My apologies if my post felt condescending in any way, shape or form - I was just sharing the information as I found it and where I found it. I thought we had enough rapport where it was ok to write a simpler email but maybe I was mistaken.


(Nuno) #18

@Eddie

Thank you for your response. As usual, I agree with most of what you write.

What I read in Darwin’s thoughts and find worrisome in ID is the underlying assumption that knowledge of God and knowledge of nature are somehow at the same level and, even worse, that they are somehow conflicting explanations for the same observations. It is this false equivalency that I find dangerous in ID because it claims to be a scientific field of study and claims to be able to scientifically show that certain observable events can only be the result of intelligent agency. I don’t think ID would face nearly as much resistance (nor be anywhere near as prominent) if not for this claim to be a scientific field of study.

I fully agree with you that falsifiable propositions are dangerous all around, regardless of who claims them. We are told many times in the Bible that we are to have faith and I believe that’s exactly how God wants it to be - personal transformations based on faith in our salvation through Jesus Christ, not on proofs of His existence. Of course, I know you know this, and when it comes to arguments for God, I also agree with what you wrote on a separate thread that there is no point in “taking things away from people” when they’re just a personal way to adore God (better to switch the conversation to weather or sports, as you well mentioned). That said, the main difference I see between ID and arguments on fine-tuning, moral law, religious experience (and other similar arguments) is that the latter do not claim to scientifically show the existence of intelligent agency. So yes, I also find those other types or arguments worrisome (because they might “fall”) and distracting (because evidence of His existence is not what God is about) but they’re not as dangerous in that their claims are not at the same level as ID claims.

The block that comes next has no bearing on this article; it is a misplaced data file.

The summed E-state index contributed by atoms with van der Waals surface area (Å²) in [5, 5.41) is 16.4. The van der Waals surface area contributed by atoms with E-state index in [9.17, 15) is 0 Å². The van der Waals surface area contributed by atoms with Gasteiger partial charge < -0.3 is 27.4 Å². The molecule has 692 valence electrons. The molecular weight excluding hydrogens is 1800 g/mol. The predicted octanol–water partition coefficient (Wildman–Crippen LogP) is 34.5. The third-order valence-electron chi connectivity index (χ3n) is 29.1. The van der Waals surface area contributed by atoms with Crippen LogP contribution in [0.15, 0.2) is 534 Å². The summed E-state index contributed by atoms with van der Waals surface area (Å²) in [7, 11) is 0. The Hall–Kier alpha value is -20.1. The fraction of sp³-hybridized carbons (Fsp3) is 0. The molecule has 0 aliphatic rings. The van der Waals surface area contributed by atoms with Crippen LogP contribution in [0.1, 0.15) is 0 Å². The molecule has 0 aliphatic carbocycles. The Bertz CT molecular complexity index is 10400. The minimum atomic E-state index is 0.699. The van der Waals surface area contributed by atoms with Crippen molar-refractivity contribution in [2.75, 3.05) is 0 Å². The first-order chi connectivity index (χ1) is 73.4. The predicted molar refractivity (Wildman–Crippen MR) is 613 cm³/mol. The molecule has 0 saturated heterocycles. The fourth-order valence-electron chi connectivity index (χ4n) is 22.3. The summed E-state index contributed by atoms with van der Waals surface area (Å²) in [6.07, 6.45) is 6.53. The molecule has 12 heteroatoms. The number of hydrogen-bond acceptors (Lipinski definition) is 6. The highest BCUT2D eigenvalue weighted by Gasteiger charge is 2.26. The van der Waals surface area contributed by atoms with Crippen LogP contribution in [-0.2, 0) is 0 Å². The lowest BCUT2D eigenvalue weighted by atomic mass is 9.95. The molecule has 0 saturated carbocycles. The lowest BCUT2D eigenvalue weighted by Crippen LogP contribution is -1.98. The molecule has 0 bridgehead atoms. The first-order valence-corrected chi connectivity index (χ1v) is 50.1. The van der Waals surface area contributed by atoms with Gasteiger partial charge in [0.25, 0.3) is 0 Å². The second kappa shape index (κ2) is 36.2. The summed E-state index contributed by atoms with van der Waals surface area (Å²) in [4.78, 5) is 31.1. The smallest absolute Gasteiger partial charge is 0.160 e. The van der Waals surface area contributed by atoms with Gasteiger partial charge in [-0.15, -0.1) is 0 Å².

All in all, I would worry about any faith that is based on the existence of “demonstrable evidence” for God’s existence. It would seem to me that if someone’s observance is contingent on such “demonstrable evidence” then there is still some deep-rooted resistance to the core message of the Gospel that we are fallen and that salvation can come through Jesus Christ alone. But that’s veering off-topic so maybe we’ll have that conversation some other time.


#19

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(Nuno) #20

@Eddie

A pleasure to read as always. Even if for no other reason, just the fact that you present your views in such a clear manner would be enough to justify having the conversation. And again it makes me wish there was a mechanism here for some posts to be recommended to a Hall of Fame of posts that clarify points of view and facilitate discussion.